You have to use fresh and clean ingredients in any recipe, and the margarita is no different. Whether you use blanco, reposado, or anejo tequilas, fresh lime is critical. Then, you can find the balance in the flavors of tequila and citrus to create one of the tastiest drinks in the world.

The following recipe is my to-go at-home margarita. It provides the perfect combination of sweet and sour for a refreshing beverage. But, once you’ve tried it, don’t be afraid to experiment. Alchemix is all about learning, finding your style, and playing around with the cocktail theory.

history of the margarita

Most of us don’t take the time or care about the history of the cocktails we drink, as long as it tastes good. But, just in case you’re curious like we were, we looked it up.

No one really knows the true origins of the margarita, and several have staked their claim on that fame. But most people agree that the margarita was named after a woman. Which woman is a little more complicated.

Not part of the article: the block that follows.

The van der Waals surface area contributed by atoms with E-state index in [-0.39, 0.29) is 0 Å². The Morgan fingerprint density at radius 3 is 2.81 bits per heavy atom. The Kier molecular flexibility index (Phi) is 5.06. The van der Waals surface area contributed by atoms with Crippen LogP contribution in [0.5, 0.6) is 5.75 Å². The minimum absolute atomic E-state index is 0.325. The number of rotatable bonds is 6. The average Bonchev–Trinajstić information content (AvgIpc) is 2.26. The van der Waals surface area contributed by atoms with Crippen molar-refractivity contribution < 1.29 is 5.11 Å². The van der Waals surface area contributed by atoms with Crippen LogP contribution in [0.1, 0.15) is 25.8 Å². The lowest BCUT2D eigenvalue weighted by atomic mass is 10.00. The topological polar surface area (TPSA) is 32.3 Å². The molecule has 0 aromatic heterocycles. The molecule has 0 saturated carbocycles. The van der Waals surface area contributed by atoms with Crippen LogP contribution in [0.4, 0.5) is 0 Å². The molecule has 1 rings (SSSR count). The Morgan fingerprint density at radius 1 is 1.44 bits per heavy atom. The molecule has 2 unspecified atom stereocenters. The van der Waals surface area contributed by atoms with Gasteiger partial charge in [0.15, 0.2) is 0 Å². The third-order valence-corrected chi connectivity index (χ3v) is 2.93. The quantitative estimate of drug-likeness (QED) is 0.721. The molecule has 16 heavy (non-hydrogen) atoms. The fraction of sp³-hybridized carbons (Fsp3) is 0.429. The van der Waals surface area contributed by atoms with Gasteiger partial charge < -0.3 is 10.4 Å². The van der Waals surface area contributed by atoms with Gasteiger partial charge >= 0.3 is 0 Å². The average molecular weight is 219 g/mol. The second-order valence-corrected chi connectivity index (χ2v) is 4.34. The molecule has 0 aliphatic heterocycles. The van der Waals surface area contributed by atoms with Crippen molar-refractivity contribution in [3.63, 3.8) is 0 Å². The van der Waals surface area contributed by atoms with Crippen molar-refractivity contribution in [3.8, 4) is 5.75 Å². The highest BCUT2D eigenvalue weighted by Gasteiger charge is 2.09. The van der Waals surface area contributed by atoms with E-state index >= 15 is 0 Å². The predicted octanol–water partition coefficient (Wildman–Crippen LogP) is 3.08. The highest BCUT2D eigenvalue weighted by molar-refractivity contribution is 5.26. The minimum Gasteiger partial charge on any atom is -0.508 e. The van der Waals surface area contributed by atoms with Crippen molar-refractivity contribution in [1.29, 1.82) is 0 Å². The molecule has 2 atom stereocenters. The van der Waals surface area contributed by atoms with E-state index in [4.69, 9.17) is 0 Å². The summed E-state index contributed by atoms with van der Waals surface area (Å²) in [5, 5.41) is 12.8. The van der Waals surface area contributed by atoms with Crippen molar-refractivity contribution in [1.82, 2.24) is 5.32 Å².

• Was it named after Marjorie King, the woman who testified she was allergic to every spirit? Except for tequila, of course. Carlos “Danny” Herrera claims to have invented the cocktail for King in 1938 because she didn’t particularly enjoy drinking tequila solo. Makes sense. It wouldn’t be my first choice. Wait… How does one get “Margarita” from “Marjorie?” Apparently, Marjorie en Espanol is Margarita.
  • Maybe, the drink was named after a wealthy woman named Margarita Sames. She claimed to have invented the cocktail for a party she had at her home in 1948. It probably wasn’t her. In 1945, Jose Cuervo had already featured the beverage in one of their advertising campaigns. Good try, Margarita.
  • Ever heard of Margarita Cansino? You have if you know who Rita Hayworth is. She was an actress and pinup model in the 1940s, and some say the cocktail was named after her. She was beautiful. I’d have named a drink after her.